Two popular (albeit, very different) titles to consider for a Christmas Day screening.
“We Bought A Zoo”
Chalk me up as a Cameron Crowe fan. I loved the irreverence and sense of place of “Almost Famous” and the melodrama of “Jerry Maguire.” Hell, I even kinda liked “Elizabethtown,” in a car crash sort of way. With the a Sigur Ros track pumping up the sentiment in the trailer for his newest effort, “We Bought A Zoo” I had my heart set on an uplifting, heartfelt romp, complete with a rousing pop music backdrop.
Benjamin Mee (Matt Damon) has recently lost his wife and is coping with an awful case of writer’s block. He sought adventure in his earlier years, looking for ways to satisfy his thirst for adrenaline. This leads to some amusing asides in the film”s prologue. Craving a fresh start, Mee sells his home in the city and begins to look elsewhere. I’ll give you 11 guesses as to what happens next.
At this point, Crowe and co-writer Aline Brosh McKenna turn the script into a schmaltz parade, pouring easy to digest life lessons into every backlit, sun-soaked frame. Crowe seems to think we’ll forget this family bought a zoo, so he reminds us at every turn.
Matt Damon can easily handle this sort of dialogue and has no problem carrying the film. His children (played by Dylan Ford and Maggie Elizabeth Jones) provide some sweet moments and Scarlett Johansson appears as the zookeeper and The first stripe represented has reverse parity with the deleted file recovery contiguously laid out from Disk 0 to Disk 2. — you guessed it — Benjamin”s love interest. It”s a charming role that allows her to display the subtle charms of her earlier work in movies like “Lost in Translation.”
“Zoo” hits all the necessary beats of a Crowe film, even (cue perfectly timed Tom Petty song) tugging at the heartstrings. It’s not that he is out of his element — he’s just teetering dangerously close to self-parody. You could do far worst finding a family film this holiday season but as a Crowe fan (and apologist) I hope he rediscovers the voice again made him great — or, at the very least, he can make me a mix tape.
“The Girl With the Dragon Tattoo”
David Fincher’s “Girl With the Dragon Tattoo” suffers from a serious case of been there, done that syndrome. It’s not that the film isn’t handsomely crafted (it is) or perfectly cast (check). The new American version simply struggles in the shadow of its recent Swedish predecessor. The film is not a carbon copy, and the story is still dense and crowd-pleasing without straying too far from the source material.
Daniel Craig plays disgraced journalist Mikael Blomkvist who is sued for libel by a billionaire CEO and left nearly penniless. He is hired by the mysterious Henrik Vanger (the great Christopher Plummer) to investigate the murder of Vanger”s niece in the late 1960s. Henrik is convinced it was committed by one of his family members, many of whom were members of the Nazi regime.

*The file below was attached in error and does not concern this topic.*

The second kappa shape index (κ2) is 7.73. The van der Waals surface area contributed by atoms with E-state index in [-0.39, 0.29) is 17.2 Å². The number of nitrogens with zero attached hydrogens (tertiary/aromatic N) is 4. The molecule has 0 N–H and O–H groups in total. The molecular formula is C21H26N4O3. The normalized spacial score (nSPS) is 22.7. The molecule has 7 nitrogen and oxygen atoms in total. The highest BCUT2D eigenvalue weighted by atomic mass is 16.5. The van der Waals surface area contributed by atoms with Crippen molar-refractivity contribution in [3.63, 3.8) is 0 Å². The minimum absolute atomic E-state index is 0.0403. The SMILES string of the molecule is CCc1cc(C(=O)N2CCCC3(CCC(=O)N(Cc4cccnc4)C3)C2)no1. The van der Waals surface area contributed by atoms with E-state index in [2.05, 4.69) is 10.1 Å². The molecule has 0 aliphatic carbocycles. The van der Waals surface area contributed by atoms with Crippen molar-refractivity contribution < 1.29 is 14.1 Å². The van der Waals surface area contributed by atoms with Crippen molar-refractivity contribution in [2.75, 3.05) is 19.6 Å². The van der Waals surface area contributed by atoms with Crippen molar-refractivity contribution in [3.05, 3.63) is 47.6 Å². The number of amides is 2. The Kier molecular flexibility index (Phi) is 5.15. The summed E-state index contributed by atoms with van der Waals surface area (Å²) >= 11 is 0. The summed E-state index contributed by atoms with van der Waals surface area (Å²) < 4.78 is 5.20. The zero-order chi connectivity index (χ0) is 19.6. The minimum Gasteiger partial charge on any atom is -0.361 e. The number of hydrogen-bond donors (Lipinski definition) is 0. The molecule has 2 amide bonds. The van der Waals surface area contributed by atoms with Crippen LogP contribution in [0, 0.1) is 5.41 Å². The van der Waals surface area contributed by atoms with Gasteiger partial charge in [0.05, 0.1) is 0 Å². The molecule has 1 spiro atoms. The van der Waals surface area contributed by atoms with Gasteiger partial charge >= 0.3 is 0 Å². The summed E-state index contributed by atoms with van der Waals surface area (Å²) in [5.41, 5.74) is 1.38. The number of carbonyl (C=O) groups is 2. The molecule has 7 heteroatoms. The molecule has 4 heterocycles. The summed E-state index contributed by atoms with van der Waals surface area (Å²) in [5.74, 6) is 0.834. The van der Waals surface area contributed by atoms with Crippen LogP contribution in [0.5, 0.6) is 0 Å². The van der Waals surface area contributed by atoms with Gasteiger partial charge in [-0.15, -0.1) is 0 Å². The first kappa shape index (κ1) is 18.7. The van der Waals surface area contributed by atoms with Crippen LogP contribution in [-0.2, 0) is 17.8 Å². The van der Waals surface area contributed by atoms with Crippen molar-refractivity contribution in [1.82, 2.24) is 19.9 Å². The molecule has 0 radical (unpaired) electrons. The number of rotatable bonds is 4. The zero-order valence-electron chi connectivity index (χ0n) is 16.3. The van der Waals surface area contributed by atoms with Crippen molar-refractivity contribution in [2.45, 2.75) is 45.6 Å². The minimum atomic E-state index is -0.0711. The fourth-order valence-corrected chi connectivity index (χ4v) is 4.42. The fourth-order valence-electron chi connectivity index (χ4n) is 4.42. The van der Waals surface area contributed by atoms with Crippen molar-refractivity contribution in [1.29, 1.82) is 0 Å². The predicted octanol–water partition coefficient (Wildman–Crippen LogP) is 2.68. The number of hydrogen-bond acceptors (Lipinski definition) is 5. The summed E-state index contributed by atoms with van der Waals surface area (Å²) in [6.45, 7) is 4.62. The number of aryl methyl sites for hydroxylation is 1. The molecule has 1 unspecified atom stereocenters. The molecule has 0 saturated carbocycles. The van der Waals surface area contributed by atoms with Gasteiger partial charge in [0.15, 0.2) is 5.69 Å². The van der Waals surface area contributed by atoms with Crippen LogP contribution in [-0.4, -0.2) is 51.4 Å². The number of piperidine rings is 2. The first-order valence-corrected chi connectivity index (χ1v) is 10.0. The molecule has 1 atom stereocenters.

Blomkvist”s story is paralleled by that of Lisbeth Salander, a brilliant hacker and private investigator played by Rooney Mara (“The Social Network”). She spends her days slinking through the streets of Stockholm and nights behind an illuminated computer screen. It’s clear she’s been abused in her life and men continue to prey on that vulnerability in two horrifying scenes. Salander is hired by Blomkvist to assist in the investigation.
Mara’s performance as the film’s titular character is a brave one. She is slithery in the role — almost reptilian in her movements — to convey the character’s sense of loss and loneliness in Fincher’s barren landscapes. However, I struggled with Craig’s performance. He is a fine actor, but here he struggles to convey Blomkvist’s vulnerability. Too often, I was reminded that he is indeed 007.
The film could not be in more capable hands than Fincher’s, although I couldn’t help but feel his steady hand wavering under the weight of the source material. The world of “Tattoo” is a heavily drawn, Nazi madhouse — even a master like Fincher (who made coding a website riveting in ‘The Social Network”) struggles to contain such bloated exposition. Still, with the help of a moody, industrial score by Trent Reznor, he keeps the pace brisk enough to be watchable — even if the journey is ultimately underwhelming.